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Entrepreneurs Two Series : Mindset & taking the leap of faith

, March 5, 2015, 0 Comments

entrepreneurs small biz MarketExpress Two SeriesAyesha, what you like to advice or tell for wannabe entrepreneurs with this mindset “sitting on the fence for a very long time and waiting for “the” time to start their own business?

In most cases, there is never going to be a perfect time to start a business.  The economy fluctuates, fads waver, tastes change and market bubbles burst.  Waiting on everything to be just right is a futile effort.

I believe that sometimes people use the excuse of timing to stall, because they fear the unknown.  Don’t get me wrong, it’s a legitimate fear to have.  But you can’t let it paralyze you to the point where you do nothing.

I also believe that there are those who may not be fearful, but allow everything else to take priority.  We all lead busy lives with spouses, children, hobbies, jobs and anything else that pops up.  It takes a lot of discipline and focus to start a business.

After one of my speaking engagements last April, an attendee expressed interest in my coaching services.   She wanted to launch a business and was seeking guidance on how to get started.  I followed up with her several times after the event, so that we could meet to discuss her entrepreneurial needs.  She continually responded that she was really busy at work and wasn’t ready yet.  After quite a few failed attempts to get together, I decided to give her space.  Nine months later, she contacted me to let me know that she’d lost her job and she was ready to focus on her business.

And though I believe my prices to be quite reasonable, after some discussion, she determined that although she needed my help, she couldn’t afford to work with me. Of course we can’t predict the future, but I think we could have had her business up and running in the time between the April 2014 event where we met and when she lost her job.  It’s not to say that she won’t still be able to launch her business, but things may be tougher now that she doesn’t have a steady paycheck to cover expenses.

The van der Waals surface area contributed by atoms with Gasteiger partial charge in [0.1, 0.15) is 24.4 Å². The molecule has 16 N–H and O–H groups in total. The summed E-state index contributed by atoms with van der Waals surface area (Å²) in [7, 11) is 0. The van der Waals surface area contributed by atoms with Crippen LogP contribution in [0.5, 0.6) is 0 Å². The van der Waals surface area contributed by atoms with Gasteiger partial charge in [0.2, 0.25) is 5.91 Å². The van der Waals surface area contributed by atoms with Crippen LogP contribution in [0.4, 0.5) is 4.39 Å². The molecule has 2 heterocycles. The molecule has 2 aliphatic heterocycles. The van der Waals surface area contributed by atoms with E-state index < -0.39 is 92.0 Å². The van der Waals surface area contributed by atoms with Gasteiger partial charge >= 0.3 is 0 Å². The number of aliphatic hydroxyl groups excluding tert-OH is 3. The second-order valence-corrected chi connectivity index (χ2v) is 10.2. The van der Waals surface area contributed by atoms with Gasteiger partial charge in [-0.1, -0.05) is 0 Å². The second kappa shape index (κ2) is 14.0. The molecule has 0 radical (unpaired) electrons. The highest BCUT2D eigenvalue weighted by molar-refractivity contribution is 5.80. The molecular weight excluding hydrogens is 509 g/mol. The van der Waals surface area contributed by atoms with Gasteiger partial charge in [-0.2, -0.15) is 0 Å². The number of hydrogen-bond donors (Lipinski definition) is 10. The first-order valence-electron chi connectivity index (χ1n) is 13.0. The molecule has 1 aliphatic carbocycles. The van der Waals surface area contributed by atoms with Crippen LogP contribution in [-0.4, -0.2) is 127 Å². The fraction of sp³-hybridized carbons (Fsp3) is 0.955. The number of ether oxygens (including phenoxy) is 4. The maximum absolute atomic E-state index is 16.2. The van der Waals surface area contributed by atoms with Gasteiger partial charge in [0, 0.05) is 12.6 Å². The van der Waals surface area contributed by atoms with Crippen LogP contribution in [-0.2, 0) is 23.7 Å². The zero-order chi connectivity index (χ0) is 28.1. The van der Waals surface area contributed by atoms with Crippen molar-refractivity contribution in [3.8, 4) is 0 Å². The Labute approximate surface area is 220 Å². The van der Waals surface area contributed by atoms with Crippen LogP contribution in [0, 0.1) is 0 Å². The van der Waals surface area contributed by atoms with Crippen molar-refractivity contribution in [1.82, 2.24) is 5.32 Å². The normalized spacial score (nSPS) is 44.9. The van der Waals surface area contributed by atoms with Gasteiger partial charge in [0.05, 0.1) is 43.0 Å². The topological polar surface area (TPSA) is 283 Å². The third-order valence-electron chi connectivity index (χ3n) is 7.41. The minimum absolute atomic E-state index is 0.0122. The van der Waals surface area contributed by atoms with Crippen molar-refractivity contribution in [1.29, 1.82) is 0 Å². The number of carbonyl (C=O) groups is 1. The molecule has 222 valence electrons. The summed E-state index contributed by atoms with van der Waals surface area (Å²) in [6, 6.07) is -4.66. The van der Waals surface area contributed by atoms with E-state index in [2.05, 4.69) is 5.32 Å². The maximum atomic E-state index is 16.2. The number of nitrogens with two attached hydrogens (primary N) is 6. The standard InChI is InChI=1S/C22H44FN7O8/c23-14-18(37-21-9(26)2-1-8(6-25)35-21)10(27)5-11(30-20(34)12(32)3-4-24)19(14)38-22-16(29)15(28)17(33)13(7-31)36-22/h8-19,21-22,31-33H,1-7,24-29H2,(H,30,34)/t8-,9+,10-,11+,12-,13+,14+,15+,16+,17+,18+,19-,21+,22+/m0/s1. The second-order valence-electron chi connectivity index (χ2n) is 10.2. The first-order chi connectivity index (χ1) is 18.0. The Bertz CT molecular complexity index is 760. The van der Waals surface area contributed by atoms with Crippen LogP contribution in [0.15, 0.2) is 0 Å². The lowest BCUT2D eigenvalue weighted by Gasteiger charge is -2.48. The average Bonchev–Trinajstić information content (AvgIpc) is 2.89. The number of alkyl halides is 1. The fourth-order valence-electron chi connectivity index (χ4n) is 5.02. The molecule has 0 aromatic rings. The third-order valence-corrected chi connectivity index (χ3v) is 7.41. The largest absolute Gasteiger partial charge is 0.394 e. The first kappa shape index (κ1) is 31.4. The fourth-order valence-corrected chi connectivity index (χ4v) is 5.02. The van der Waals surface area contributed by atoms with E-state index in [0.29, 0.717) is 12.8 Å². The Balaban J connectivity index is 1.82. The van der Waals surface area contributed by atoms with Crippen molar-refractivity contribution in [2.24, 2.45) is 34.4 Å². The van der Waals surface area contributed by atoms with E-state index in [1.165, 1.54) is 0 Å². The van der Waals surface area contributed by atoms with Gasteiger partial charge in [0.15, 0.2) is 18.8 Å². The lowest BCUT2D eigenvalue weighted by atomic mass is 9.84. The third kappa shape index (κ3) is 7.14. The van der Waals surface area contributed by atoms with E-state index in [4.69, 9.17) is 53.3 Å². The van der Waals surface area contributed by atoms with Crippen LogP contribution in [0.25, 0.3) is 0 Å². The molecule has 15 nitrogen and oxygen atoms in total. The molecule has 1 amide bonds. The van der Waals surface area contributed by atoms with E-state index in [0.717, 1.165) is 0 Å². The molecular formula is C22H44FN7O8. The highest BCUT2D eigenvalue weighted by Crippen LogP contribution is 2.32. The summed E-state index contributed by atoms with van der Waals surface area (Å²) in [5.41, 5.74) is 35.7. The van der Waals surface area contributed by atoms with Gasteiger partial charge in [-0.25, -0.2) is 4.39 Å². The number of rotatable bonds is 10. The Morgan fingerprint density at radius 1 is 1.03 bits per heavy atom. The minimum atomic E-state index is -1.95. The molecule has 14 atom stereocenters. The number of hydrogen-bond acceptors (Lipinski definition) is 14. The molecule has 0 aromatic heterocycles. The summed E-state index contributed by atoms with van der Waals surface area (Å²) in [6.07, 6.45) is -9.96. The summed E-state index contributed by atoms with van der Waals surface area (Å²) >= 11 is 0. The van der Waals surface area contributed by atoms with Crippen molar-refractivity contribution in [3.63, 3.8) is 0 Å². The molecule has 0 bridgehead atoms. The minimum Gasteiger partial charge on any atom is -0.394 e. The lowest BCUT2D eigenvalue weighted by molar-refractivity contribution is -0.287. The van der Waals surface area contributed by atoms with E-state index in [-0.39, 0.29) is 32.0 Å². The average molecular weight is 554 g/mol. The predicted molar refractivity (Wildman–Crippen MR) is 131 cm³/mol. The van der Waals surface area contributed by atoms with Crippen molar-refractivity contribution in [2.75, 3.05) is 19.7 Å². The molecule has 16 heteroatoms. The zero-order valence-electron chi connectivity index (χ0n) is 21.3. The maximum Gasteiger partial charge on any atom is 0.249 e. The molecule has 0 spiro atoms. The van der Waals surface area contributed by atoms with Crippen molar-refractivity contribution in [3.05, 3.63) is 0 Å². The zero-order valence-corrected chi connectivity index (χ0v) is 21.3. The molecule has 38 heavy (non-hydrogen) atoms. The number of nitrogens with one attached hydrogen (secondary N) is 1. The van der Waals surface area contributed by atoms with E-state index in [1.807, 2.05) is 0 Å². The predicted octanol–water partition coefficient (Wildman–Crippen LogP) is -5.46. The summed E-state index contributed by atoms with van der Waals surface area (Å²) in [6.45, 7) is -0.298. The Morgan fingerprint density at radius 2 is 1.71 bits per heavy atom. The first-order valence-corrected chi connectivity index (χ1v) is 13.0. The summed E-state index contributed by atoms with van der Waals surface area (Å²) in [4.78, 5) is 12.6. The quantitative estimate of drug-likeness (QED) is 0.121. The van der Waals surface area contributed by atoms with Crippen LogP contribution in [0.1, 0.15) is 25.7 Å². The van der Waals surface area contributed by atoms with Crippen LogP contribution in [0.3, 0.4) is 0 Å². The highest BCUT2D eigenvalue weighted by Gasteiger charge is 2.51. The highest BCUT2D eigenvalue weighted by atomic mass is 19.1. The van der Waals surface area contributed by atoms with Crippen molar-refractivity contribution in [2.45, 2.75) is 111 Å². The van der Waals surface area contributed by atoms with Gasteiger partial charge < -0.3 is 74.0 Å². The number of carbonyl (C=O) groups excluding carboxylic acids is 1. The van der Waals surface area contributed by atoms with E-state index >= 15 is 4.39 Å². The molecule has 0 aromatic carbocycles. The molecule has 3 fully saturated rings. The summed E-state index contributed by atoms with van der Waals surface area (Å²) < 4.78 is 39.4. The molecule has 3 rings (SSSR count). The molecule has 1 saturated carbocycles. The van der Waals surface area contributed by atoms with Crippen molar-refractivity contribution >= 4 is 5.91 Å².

Even if the timing doesn’t seem right to jump in with both feet, at least dip your toes in and test the waters.  Crawling or taking baby steps is better than not moving at all.


Going by the gut feeling & taking the leap of faith is the STEP ONE for starting your own business.

I worked for the Best Buy Geek Squad for 19 years before leaving to start my own business.  I absolutely loved my job, the people I worked with and had every intention of retiring from Best Buy, but little did I know that something else was in store for me. So, after almost two years of not seeing eye to eye with my boss, I decided to abandon my plan A and leave Best Buy.

I had stuck it out for as long as I could, but I felt like my spirit was being crushed and I decided life was too short to live like that.  After some deep soul-searching and talking it over with my trusted advisory board (my family), I decided to take a huge leap of faith.

Making the decision to leave a six-figure income and a company where I’d worked for half my life was not easy.  But I refused to settle for the alternative, which was working in misery.  The stress I was experiencing on the job was manifesting itself physically and it wasn’t worth risking my health.  Starting my own business had always been my plan B, but to be honest, I didn’t think it would ever come to that.

There were still so many unknowns and it ended up taking much longer to get established than I expected, but I wouldn’t change it for the world.  I admire people who continue to work a job, while launching a business.  I couldn’t do it.  I needed to make a clean break and a brand new start.  Three years after starting my own business, I’m not yet where I want to be.  However, I keep making significant progress and I don’t regret my decision one bit.  It’s like all the time I spent at Best Buy, soaking up knowledge and sharpening my skills was preparing me to be an entrepreneur.  And it still feels right.